Sometimes, there are interesting regional aerospace stories that appear in the media that just don’t make it to our aerospace news digest for a variety of reasons. Two from this week really stand out.
One concerns that controversy at Eglin Air Force Base over the noise from the F-35. Eglin will be home of a Joint Strike Fighter training center, but some people have expressed concerns about noise. Residents of Valparaiso, just outside Eglin, are concerned because the plane is much louder than the F-15s they replace. The issue led to the city of Valparaiso filing a lawsuit to get more information from the military. That info, according to the Air Force, will cost more than $1 million because of the time it will take to compile.
Well the latest news from this front has to do with a confidential memo and a note supposedly put on the bottom by an Eglin general. The note says local "rednecks" need to understand the nation needs the JSF. It goes on to say a few "cracker houses" shouldn't get in the way of an important mission.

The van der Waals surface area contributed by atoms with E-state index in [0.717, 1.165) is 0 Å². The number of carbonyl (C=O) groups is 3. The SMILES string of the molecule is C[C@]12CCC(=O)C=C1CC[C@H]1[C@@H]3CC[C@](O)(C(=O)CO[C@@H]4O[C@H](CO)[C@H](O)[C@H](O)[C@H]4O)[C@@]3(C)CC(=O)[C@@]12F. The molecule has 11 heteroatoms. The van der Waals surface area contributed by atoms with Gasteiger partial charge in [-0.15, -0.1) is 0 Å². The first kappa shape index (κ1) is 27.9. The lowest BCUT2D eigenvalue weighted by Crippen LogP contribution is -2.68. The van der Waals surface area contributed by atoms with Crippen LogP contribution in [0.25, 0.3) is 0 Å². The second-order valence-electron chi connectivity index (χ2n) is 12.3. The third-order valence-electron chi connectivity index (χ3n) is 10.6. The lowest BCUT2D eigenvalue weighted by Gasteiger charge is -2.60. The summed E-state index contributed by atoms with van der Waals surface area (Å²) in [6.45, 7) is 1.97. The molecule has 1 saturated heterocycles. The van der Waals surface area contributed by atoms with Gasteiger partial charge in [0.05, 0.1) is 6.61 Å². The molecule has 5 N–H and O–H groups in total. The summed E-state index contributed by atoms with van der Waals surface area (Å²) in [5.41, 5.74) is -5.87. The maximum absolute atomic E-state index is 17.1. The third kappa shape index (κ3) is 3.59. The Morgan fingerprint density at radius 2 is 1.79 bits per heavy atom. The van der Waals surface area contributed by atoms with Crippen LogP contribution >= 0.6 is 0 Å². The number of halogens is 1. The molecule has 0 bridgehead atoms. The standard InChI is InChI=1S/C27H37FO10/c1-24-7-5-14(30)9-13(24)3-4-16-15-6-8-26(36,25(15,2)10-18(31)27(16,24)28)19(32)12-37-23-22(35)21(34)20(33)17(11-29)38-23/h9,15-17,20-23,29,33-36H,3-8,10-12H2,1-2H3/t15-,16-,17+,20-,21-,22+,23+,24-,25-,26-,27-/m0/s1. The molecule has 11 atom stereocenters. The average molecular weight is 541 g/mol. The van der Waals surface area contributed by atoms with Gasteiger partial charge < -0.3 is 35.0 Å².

Air Force officials Thursday called the note a "reprehensible" forgery. Despite questions about its authenticity, Valparaiso Mayor Bruce Arnold complained about the note in a letter to Secretary of Defense Robert Gates and other officials.
The Northwest Florida Daily News reports a copy of the memo it received didn't have the note. (Story)
The other story we didn't post appeared in Aerospace Weekly. It concerns a compromise that had been discussed in the Pentagon to try to resolve the Air Force tanker project.
You'll recall the Northrop Grumman/EADS North America team was awarded a contract in late February to assemble 179 tankers in Mobile, Ala. But Boeing's protest was upheld by the General Accountability Office, which cited flaws in the Air Force process. The Pentagon later opted to cancel the project and leave it to the next administration.
There have been a lot of twists and turns since then, including voices from some quarters saying a split buy is becoming more possible. In this latest story, the Pentagon came up with an approach that would make the entire issue more of a cost shootout between the two competitors. The story says the next administration might go with this option. (Story)